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Museum celebrates African Diaspora culinary traditions with 2nd Oxtail Fest Celebration


Stoutsburg Sourland African American Museum (SSAAM), Central New Jersey’s first and only Black history museum, in Skillman, N.J., will celebrate Black History Month with the return of Oxtail Fest at Put’s Tavern, at 3 p.m. Sunday, Feb. 26.

Oxtail is literally the meat from the tail of a cow. While oxtail has been used by many cultures spanning the globe for centuries, today, it stands out as a distinctly African American and Caribbean culinary delicacy and tradition. Oxtail epitomizes eating low on the hog—enslaved people cooking were forced to eat the unwanted cast-off cuts of meat that would otherwise be fed to the animals or discarded—while the enslavers ate the choice cuts, high on the hog.

What the enslavers did not understand was that this gelatin-rich meat they discarded, when prepared properly, yields some of the most flavorful and succulent delights of any beef dish. As oxtail is also popular on the African continent, thus it is likely that the enslaved knew exactly how to prepare this delicious meat. African traditions slow cook oxtail, rendering “a most tender meat, glorious on the palate, richly flavored, in a delectable au jus.”

Like many staples of working class food traditions, this once inexpensive cut that was practically given away by butchers, has now undergone gentrification and the price per pound has skyrocketed, making oxtail only affordable to many only on special occasions.

The feast will feature an African American/Caribbean fusion oxtail preparation, and a Cuban-style rabo encendido, which literally means “tail on fire” (the spice is mild for the Cuban dish). Guests will choose between SSAAM’s Executive Director Donnetta Johnson’s Southern/Jamaican fusion oxtail preparation derived from her mother’s recipe from Selma, Ala., and her father’s Trentown Jamaican family recipe. The Afro-Cuban Oxtail is prepared in a distinctive red sauce by event co-host and SSAAM board member Jackie Fay, from her mother’s Cubano family recipe.

The feast will include a rich variety of other specialties from the African and Afro-Latin diaspora, such as okra, Jollof rice, cornbread, croquetas, empanadas, sweet potato pie, bread pudding, among other sides and desserts. The menu will include a host of healthy vegan specialties as well.

A special signature drink will feature peaches and spirits — a nod to enslaved and freed African Americans who worked in the Sourland Mountain peach orchards, which were among four million trees throughout the state. Before the 1899 San Jose Scale blight, half of these orchards were located in Hunterdon County.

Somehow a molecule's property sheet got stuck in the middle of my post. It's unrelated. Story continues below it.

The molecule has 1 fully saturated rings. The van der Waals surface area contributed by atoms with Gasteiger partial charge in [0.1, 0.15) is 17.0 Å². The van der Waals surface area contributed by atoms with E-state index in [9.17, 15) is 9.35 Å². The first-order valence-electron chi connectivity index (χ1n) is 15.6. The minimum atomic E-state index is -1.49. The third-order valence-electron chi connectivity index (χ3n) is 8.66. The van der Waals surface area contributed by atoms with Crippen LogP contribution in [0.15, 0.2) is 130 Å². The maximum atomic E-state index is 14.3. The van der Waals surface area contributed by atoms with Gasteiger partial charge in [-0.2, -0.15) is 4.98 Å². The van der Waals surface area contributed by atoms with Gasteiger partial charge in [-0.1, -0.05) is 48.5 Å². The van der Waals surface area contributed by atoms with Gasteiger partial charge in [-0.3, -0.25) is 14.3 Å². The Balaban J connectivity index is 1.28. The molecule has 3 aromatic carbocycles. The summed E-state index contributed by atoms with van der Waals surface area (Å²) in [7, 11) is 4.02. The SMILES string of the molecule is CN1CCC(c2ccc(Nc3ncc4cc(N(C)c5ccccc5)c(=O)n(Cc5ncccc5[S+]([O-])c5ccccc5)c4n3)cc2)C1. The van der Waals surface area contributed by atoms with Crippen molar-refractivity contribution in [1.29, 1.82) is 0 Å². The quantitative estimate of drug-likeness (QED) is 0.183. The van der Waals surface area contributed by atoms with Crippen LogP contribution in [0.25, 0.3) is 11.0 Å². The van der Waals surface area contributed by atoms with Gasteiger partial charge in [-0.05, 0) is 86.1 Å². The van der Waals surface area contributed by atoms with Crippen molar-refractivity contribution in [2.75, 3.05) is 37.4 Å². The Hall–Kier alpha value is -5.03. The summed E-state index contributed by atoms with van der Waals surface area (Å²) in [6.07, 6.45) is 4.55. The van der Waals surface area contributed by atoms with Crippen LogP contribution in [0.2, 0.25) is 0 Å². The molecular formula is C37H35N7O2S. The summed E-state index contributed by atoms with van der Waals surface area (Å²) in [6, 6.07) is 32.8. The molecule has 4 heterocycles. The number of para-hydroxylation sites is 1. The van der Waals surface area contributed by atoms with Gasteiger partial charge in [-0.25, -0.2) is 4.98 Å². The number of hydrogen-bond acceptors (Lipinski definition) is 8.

The Antique Barn at Cashel, a restored Hillsborough barn owned by event co-host Jen Bryson, will be staged for the occasion as Put’s Tavern, recalling the legendary 19th-century Black-owned tavern on Zion Road. Some say that this tavern was as infamous as it was famous.

In the late 1870s, it was run by the famed Slyvia Dubois, a clever, dynamic, and enigmatic African American woman who, as an enslaved woman, is reported to have turned the tables on her cruel and abusive mistress by beating her after suffering one too many indignities at her hands. It is reported that the mistress was so cruel that the family decided to emancipate Slyvia after the incident rather than punish her.

Dubois’ grandfather, Harry “Put” Compton, a formerly enslaved person and Revolutionary War veteran, who was reputed to be a fifer in the Battle of Princeton, started the tavern after the war. Put’s Tavern was a place near Rock Mills where the people of the Sourlands freely socialized with one another, regardless of race and color. The isolated indigenous, Black, and white people of the Sourlands created an interdependent, racially mixed, and integrated community that was unusually harmonious for the day, but not without issues.

Proceeds from SSAAM’s 2nd Oxtail Fest event will fund SSAAM operations, research, programming and the launch of its capital campaign to build the Stoutsburg Sourland African American Museum and Environmental Complex to preserve, protect and share African American history, structures and ecological treasures of the Sourland Mountain Region.

Event tickets and sponsorships are available now at

Supporters can also contribute to the event by purchasing an ad in the Oxtail Fest Sourland Journal.

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